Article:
“No,” he says, dragging the goggles off his head. “That’s not how it works. You should have things you love around you. If you’re gonna bother.”

She raises an eyebrow.

“We’ll go into town. I’ll introduce you to some folks, you can look. See up close what you like.”

“I don’t want to bother you,” she says, although that’s not true. She expressly wanted to bother him, or she wouldn’t be out here.

“It’s okay,” he says. “I’d like it. Honestly. You can buy me lunch.”

“Fair,” she says.

He changes into a loose button down that doesn’t fit quite right, and she follows him to the garage behind the house, but he walks right past the battered 4Runner parked outside that she’s seen rattling back and forth from his driveway to the road. Instead, he pulls a helmet down from a peg, hands it to her, and gestures to an ancient Triumph Bonneville stashed inside with the tools.

“Jesus,” she says, “Aren’t you too old to be a hipster?”

His reply would be defensive if it wasn't delivered with such a slow dry blink. “I’ve had this bike since college.”

“Yeah, I bet.” It is a beauty, if a little battered.

He puts his own helmet on. It’s presumptuous. She kinda likes it. As a play, it’s hilarious.

“This way,” he says, “you can’t bring anything home without thinking about it first.”

“Fine,” she says, “I'll let you rein in my enthusiasm, but I want to pilot this thing on the way back.”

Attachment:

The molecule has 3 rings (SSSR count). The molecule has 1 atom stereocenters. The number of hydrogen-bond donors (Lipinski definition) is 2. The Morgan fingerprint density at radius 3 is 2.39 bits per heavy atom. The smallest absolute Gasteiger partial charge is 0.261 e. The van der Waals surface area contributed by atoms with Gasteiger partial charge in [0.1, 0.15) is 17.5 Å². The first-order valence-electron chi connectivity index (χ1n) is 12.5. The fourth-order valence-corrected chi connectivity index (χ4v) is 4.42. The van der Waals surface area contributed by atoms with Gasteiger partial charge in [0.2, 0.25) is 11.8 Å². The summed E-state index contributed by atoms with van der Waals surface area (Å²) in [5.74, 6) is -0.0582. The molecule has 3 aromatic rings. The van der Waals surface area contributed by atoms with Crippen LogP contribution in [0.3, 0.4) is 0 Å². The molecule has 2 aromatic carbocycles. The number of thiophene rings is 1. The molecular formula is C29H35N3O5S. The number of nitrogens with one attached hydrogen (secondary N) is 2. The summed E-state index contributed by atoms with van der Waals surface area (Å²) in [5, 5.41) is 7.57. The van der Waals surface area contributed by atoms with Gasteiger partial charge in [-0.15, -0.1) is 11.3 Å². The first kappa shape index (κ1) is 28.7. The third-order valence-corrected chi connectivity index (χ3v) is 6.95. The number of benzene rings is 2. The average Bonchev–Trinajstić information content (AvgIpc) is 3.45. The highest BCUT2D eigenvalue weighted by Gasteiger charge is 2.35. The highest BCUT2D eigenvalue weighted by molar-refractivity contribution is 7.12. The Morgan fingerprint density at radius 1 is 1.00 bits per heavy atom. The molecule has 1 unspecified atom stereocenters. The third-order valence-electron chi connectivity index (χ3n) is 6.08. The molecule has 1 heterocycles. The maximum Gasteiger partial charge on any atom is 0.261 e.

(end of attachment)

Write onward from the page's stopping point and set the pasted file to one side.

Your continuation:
Peggy has pin up hair, worn Carhartt overalls, and is missing a pinky. She’s bright and pretty and in charge, clearly the big cheese around here, and god, she makes beautiful furniture.

Nat runs her hands over the sweeping curved back of an Adirondack style recliner, wood so dark and warm that it feels alive. Leather that’s supple, firm, threaded with a future. The chair is already prepping to be an heirloom for generations ahead. She can imagine generations of overtired Bartons snuggled into submission in this chair.

Bruce is chatting with Peggy about a communal garden and a welding project, resting against the doorframe to the woodshop, arms loosely crossed. She’d thought they were going to look in the stores, antique shops and designer showplaces, but instead, he’s taken her to the source.

“That’s my favorite,” Peggy says, voice clipped and precise, but not cold. “Modern luxury, classic styling. It was hell to get right, but now it keeps the lights on.”

“How much?” Nat asks. She doesn’t care. She’ll pay whatever it takes. There's a thrum of guilty pleasure in just being able to think that.

Peggy names a price that represents more money than Clint paid for the Ford Probe that Nat’s driving.

“Yes,” she says, because what’s the point of stupid amounts of money if she doesn’t spend it on something decadent.

“I’m making lunch,” Peggy says, “Stay.”

“Nat? You up for that?” Bruce’s mouth quirks at the corner. “Or do you need some alone time with the chair?”

“Sure,” she says. “But, no, I’m good. I know what I want.”

Peggy exchanges a look with Bruce that she can’t quite read.